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Iranian nuclear deal is not a bilateral agreement between U.S. and Iran

EU foreign policy chief Federica Mogherini said on Wednesday that the JCPOA, the official name for the nuclear deal between Iran and great powers, is a "multilateral agreement" and that she is tasked to guarantee its full implementation.

November 13


London , United Kingdom of Great Britain & Northern Ireland - 13 Nov 2016 - Foreign Ministry

Responding to US president-elect Donald Trump’s negative remarks about Iran’s nuclear deal, Federica Mogherini, the EU high representative for foreign affairs and security policy, said the US can’t cancel the deal, known as the Joint Comprehensive Plan of Action (JCPOA).

Republican Donald Trump, who unexpectedly won the U.S. presidency on Tuesday, had argued during his campaigns that he would renegotiate the nuclear deal if he was elected president. He is likely to wake up to the reality that is it easier said then done.

Asked Thursday about President-elect Donald Trump's threats to tear up the Iran nuclear deal once in office, the European Union official tasked to oversee its implementation said it was not a bilateral agreement but a multilateral one, enshrined in a U.N. Security Council resolution.

"The Iranian deal, the nuclear deal, is not a bilateral agreement between the U.S. and Iran," she said in an interview with CNN.

"It's a multilateral agreement that we have negotiated. I have a personal, direct responsibility as, still, the chair of the joint commission that supervises the implementation of the agreement, to guarantee that it is fully implemented by all sides - all sides - and this is enframed into a UN Security Council resolution, actually more than one," she added.

She said, "So it is not a bilateral or unilateral issue. It is a multilateral agreement in the framework of the UN."

Iran and the Group 5+1 (Russia, China, the US, Britain, France and Germany), reached the comprehensive nuclear deal in July 2015 and it was implemented in January 2016.

During his presidential campaigns, Trump said the JCPOA was a “terrible” and “disastrous” deal.

E.U. foreign policy chief Federica Mogherini’s words reinforced those of Iranian President Hasan Rouhani, who said on Iranian television Wednesday that the Joint Comprehensive Plan of Action (JCPOA) was “not concluded with one country or government but was approved by a resolution of the U.N. Security Council, and there is no possibility that it can be changed by a single government.”

Foreign Minister Mohammad Javad Zarif said on Thursday that Iran wants all parties to stick to the international nuclear deal but has options if that does not happen.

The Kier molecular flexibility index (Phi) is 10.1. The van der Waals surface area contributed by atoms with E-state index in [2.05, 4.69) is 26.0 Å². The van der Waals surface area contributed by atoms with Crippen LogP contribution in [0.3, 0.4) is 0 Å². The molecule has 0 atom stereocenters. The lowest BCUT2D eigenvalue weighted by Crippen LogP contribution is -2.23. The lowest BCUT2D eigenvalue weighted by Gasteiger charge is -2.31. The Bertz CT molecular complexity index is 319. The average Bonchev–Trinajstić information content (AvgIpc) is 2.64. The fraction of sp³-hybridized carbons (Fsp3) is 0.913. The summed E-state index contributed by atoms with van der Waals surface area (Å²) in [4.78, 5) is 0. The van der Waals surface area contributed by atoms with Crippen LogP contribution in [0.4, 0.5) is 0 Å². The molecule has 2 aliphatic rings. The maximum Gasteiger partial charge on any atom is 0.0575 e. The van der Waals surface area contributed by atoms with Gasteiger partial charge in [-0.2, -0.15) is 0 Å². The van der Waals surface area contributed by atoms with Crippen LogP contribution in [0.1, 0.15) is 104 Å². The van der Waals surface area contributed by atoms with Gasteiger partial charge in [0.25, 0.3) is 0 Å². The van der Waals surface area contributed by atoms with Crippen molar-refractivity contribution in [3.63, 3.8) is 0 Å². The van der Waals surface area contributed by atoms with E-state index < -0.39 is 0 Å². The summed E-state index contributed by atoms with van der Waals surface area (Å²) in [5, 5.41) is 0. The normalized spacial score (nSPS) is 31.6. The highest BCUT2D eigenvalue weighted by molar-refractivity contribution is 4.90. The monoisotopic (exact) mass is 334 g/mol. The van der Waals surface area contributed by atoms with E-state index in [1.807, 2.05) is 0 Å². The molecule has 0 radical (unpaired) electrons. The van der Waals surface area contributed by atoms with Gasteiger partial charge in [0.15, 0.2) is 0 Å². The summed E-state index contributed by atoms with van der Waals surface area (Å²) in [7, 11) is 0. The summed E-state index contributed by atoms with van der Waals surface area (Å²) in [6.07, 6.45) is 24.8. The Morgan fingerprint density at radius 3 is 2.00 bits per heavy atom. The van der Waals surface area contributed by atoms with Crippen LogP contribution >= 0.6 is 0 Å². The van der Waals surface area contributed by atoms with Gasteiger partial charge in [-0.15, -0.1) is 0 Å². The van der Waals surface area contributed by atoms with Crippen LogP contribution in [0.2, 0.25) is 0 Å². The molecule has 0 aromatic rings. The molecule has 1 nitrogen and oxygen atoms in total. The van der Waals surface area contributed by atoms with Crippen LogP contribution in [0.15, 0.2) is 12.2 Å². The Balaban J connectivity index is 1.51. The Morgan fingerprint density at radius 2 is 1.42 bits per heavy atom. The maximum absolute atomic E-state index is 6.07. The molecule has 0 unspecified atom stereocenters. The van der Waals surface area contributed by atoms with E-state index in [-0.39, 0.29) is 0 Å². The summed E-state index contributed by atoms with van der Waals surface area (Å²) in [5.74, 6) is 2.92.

"Of course Iran's options are not limited but our hope and our desire and our preference is for the full implementation of the nuclear agreement, which is not bilateral for one side to be able to scrap," Zarif asserted Zarif in a news conference in Bratislava after meeting his Slovak counterpart Miroslav Lajcak.

Also on Wednesday Zarif said Trump must stick to international agreements including the nuclear deal which was reached in July 2015 and took effect in January 2016.

President Hassan Rouhani also said on Wednesday that the election of Trump will have no effect on Iran's behavior.

The nuclear agreement that was signed between Iran, and six great powers - China, Russia, the U.S, Britain, France, and Germany - in July 2015 went into effect in January.

Throughout the campaign that ended with Tuesday night’s victory, Trump criticized the agreement painstakingly negotiated between Iran and the P5+1 group – the U.S., Britain, France, Russia, China and Germany – and touted by the Obama administration as a major foreign policy achievement. Trump called it the worst deal he had seen and said dismantling it would be a “number on priority.” On other occasions he suggested he would renegotiate it, or “police” it so determinedly that the Iranians would not “have a chance.”

One of Trump’s foreign policy advisors, Walid Phares, told British public radio Thursday that Trump would review the JCPOA and demand changes from the Iranians. The administration maintains that the agreement cuts off all routes to a nuclear weapons capability, by placing wide-ranging restrictions on Iran’s nuclear activities, with strict monitoring and the ability to “snap back” sanctions in case of violations. Critics, including some leading some non-proliferation experts, say it leaves an unacceptably large proportion of Iran’s nuclear infrastructure intact, laying the groundwork for Iran to become a nuclear threshold state once sunset provisions expire, after 10-15 years. Moreover, they charge that the deal has both emboldened and enriched Iran.

According to the JCPOA, Iran is tasked to limit its nuclear activities and instead sanctions against the country are removed

The second round of Iran-EU talks was held in the Belgium capital co-chaired by Deputy Foreign Minister Majid Takht-e Ravanchi and Secretary General of the European External Action Service Helga Schmid.

In this round of talks, the two delegations discussed a wide range of issues, including economic, trade, banking and energy issues as well as the environment, refugees and immigrants, drug control and natural disasters.


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